The Council on American-Islamic Relations (CAIR) filed a formal complaint with the Board of Professional Responsibility of the Supreme Court of Tennessee against Coffee County District Attorney General Craig Northcott on Tuesday, May 29, regarding Northcott’s anti-Islam remarks on social media.
The statement was made in reply to Daniel Berry, who posed the question on April 20, “Is it ever acceptable to stereotype an entire group who all have mixed beliefs versus letting each individual be judged based on their own actions?” Berry is currently running to be an alderman in Tullahoma.
Northcott responded to the post and called the Islam belief system “evil, violent and against God’s Truth.”
CAIR believes Northcott’s statement violates two rules in the Tennessee Rules of Professional Conduct.
In the formal complaint, CAIR believes Northcott violated Rule 3.8, a comment in the rule that states “prosecutors are expected "to be impartial in the sense that charging decisions should be based upon the evidence, without discrimination or bias for or against any groups or individuals. Yet, at the same time, they are expected to prosecute criminal offenses with zeal and vigor within the bounds of the law and professional conduct."
CAIR’s complaint also alleges Northcott violated rule 8.4, which states “A lawyer who, in the course of representing a client, knowingly manifests, by words or conduct, bias or prejudice based on race, sex, religion, national origin, disability, age, sexual orientation, or socio-economic status violates paragraph (d) when such actions are prejudicial to the administration of justice.”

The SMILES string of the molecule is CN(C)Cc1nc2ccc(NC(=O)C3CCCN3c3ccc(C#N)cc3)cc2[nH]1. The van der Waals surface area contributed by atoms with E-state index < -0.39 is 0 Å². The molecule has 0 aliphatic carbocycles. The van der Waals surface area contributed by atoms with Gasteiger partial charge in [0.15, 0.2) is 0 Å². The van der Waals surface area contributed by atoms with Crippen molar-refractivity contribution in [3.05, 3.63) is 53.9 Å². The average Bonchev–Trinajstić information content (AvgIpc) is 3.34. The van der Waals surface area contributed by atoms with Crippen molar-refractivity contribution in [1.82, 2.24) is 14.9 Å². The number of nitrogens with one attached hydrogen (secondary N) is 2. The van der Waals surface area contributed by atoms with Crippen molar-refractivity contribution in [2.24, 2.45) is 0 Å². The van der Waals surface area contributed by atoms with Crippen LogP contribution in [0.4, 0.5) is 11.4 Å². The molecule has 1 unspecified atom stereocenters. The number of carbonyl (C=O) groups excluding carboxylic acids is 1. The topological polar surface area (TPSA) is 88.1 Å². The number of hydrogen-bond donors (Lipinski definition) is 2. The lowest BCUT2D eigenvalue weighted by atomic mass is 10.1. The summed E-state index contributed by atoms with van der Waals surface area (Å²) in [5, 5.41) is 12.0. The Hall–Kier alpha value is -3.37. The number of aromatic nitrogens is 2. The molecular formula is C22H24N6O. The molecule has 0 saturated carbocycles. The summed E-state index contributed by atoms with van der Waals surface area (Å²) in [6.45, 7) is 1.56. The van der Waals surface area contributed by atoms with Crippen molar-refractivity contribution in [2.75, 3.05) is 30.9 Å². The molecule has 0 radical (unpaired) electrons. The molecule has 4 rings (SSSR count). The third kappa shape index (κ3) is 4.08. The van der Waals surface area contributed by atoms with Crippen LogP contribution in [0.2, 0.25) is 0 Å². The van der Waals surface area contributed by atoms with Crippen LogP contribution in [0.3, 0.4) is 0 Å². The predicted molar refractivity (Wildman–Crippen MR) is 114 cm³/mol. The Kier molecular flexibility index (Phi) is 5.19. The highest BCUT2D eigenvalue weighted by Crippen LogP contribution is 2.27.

Reached by the Times, Northcott did not wish to issue any comments about the official complaint filed by CAIR.
According to the Tennessee Rules of Professional Conduct, “There are rules that apply to lawyers who are not active in the practice of law or to practicing lawyers even when they are acting in a nonprofessional capacity.”
When reached by the Times, Board of Professional Responsibility of the Supreme Court of Tennessee’s Chief Disciplinary Counsel representative Sandy Garrett could not answer if the allegations Northcott made on Facebook would merit disciplinary actions.
Previously, CAIR called for Northcott’s resignation on Friday, May 17. Northcott told the Manchester Times and Tullahoma News on the same day that he is not resigning.
Berry posted a response on Facebook two days after CAIR’s initial statement on May 19.
“Certain groups are calling for the resignation of our District Attorney because of his comments and arguing that he is unable to be fair and unbiased. Even though in that post, I disagreed with some of his opinions, which he has since further clarified and I agree with, I strongly disagree with the attempts to remove him from office for exercising his First Amendment rights. I also vehemently object to attempting to remove him from office based on the premise that he is unable to pursue justice without bias equally when no evidence has been provided to back that claim,” Berry stated.
Northcott’s original post
The original response, in its entirety, is as follows: